This was the second visit to Morocco and although essentially quite similar Fez was significantly different to Marrakech with fewer tourists and much less evidence of western influence. We were quite clear and fully aware that we were temporary guests in an Arab country with a wholly different culture to Europe.
I use the term guests in a wider sense here because it was clear that in some places we were tolerated rather than welcomed, taken advantage of rather than warmly embraced and mostly kept at arm’s length, treated with suspicion and excluded. The Riad was different from the streets because the owners were French and the staff were mostly Christian Armenian so there was a certain European atmosphere but once outside the front door it was a different world altogether.
Earlier in the journal I told you how we were unwelcome in the holy city of Moulay Idriss, so much so that Abdul, the taxi driver wouldn’t stop for even a moment or two for a sightseeing walk through the intriguing streets but there were other exclusion zones in both Fez and Meknes. These were the Mosques and although we could look through the open doors and windows we were certainly not allowed to step over the threshold. I find this difficult to understand, apparently even the prophet Muhammad invited Christians to pray in a mosque before meeting with them but it seems that attitudes have changed and intolerance has become an Arab religious characteristic. I am forced to compare this with our own balanced approach which certainly (I hope) wouldn’t exclude a Moroccan visitor to the UK entering, for example, Westminster Abbey or any other religious building.
I really liked the experience of the souks, the colours, the merchandise and the sounds, sights and smells which filled the senses to overflowing, a mad overdose of random commotion which left us giddy from the experience but on the down side shopping was a nightmare. The shopkeepers were persistent, rude and irritating with no concessions made to the European way of shopping, no browsing allowed and eye contact instantly interpreted as a desire to haggle and buy so whilst we could see, hear, smell and taste we certainly couldn’t touch.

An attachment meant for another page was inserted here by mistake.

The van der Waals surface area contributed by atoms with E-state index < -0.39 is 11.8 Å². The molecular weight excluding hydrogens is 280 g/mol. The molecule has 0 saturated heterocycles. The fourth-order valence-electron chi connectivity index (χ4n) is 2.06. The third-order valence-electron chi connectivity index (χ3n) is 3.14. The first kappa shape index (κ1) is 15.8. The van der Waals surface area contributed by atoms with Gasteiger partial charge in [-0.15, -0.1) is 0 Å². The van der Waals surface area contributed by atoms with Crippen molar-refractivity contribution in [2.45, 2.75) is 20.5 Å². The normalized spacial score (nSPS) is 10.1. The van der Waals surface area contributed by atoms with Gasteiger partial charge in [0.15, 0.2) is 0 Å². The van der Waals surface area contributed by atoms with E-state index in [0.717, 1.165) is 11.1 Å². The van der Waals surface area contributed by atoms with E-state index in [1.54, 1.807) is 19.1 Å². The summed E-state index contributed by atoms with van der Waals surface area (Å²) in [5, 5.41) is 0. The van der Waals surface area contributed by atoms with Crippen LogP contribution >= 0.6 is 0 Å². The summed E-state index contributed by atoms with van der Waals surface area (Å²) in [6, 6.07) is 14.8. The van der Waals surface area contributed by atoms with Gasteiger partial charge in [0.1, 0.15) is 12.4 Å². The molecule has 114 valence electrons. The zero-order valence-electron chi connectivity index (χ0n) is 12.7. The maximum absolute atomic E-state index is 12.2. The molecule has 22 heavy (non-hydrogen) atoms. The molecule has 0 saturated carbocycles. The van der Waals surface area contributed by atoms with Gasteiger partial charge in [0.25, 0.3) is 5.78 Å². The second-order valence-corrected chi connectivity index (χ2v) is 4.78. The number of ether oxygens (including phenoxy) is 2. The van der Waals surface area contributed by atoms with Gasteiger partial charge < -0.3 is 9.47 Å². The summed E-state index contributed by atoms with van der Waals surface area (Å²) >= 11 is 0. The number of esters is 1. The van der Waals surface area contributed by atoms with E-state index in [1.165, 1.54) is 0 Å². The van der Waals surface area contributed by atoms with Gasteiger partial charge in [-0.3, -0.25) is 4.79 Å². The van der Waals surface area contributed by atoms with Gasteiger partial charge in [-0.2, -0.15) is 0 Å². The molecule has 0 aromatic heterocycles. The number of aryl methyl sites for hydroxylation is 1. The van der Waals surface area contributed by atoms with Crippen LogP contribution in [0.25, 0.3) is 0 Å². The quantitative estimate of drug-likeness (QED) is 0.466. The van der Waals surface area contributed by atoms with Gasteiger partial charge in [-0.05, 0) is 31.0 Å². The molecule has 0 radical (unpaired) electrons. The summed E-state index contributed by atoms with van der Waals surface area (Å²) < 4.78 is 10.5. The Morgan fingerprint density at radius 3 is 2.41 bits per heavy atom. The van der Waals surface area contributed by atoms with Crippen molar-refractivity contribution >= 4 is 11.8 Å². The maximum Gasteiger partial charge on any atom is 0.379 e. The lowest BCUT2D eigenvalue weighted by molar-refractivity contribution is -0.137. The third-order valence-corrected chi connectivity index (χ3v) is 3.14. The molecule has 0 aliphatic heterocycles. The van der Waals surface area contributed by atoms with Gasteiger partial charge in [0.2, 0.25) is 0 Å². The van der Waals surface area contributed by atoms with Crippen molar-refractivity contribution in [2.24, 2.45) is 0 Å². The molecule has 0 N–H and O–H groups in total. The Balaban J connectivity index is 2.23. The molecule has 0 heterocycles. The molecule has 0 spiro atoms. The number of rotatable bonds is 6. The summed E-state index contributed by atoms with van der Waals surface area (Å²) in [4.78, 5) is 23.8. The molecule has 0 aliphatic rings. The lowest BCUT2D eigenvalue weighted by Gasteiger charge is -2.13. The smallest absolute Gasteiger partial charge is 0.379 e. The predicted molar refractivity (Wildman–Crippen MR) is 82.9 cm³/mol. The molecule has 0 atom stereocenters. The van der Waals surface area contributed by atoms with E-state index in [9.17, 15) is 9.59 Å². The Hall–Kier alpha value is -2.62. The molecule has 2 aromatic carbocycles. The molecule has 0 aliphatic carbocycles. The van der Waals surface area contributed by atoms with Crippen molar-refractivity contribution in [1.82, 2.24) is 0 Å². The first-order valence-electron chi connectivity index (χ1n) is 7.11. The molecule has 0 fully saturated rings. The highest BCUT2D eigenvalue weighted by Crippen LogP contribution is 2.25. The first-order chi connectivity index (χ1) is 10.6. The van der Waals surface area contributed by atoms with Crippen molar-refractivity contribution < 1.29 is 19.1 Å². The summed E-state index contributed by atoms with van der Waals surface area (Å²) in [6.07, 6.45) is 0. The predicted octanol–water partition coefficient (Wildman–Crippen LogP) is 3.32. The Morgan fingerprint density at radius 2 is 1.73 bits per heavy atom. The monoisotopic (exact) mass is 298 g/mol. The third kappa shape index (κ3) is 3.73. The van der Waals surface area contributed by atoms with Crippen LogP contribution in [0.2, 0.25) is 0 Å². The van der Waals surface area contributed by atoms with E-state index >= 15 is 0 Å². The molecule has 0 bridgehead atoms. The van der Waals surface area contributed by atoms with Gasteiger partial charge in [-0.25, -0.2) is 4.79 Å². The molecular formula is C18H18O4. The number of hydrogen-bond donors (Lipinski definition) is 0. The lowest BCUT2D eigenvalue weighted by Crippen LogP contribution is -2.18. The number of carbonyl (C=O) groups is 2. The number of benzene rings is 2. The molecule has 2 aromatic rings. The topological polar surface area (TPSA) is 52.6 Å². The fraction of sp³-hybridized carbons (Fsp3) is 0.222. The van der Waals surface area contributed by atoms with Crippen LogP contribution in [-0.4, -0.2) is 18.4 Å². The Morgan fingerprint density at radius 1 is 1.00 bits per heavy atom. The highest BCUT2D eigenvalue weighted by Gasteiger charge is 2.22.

Most shopkeepers clearly see European tourists as fair game and the collective objective is clearly to separate them from their cash as quickly as possible. If I want to buy, say, a pair of shoes, I want to look in all of the shops and compare the styles and the prices but in the Moroccan Souks everyone wants to pester me into making a hasty decision before I am ready which is rather self defeating for them because feeling uncomfortable, unfamiliar and intimidated I buy nothing and spend no money.
Worst of all are the groups of young boys and men who hang around the streets preying on puzzled tourists and offering their services as guides. Even when you say no they persist and hang on like barnacles and are extremely difficult to shake off. I told you about the visit to the restaurant which had been recommended to us (and for which he was taking a commission) but even so other men insisted on accompanying us to the front door and then tried to claim the percentage cut for themselves. During the meal the waiter even brought a boy to our table to ask if he had made the recommendation that he was claiming. This naturally makes things surprisingly expensive because street economics appear to be based on tips, backhanders and commission and with every one taking a share this inevitably forces prices up.
Don’t get me wrong because on balance I enjoyed the experience of Fez, the Riad was excellent, the food was good, the sightseeing was unexpected and we were treated with courtesy and respect by everyone associated with the Riad but I have seen Morocco now and I think it may be some time before I return to North Africa as we resume our travels through Europe.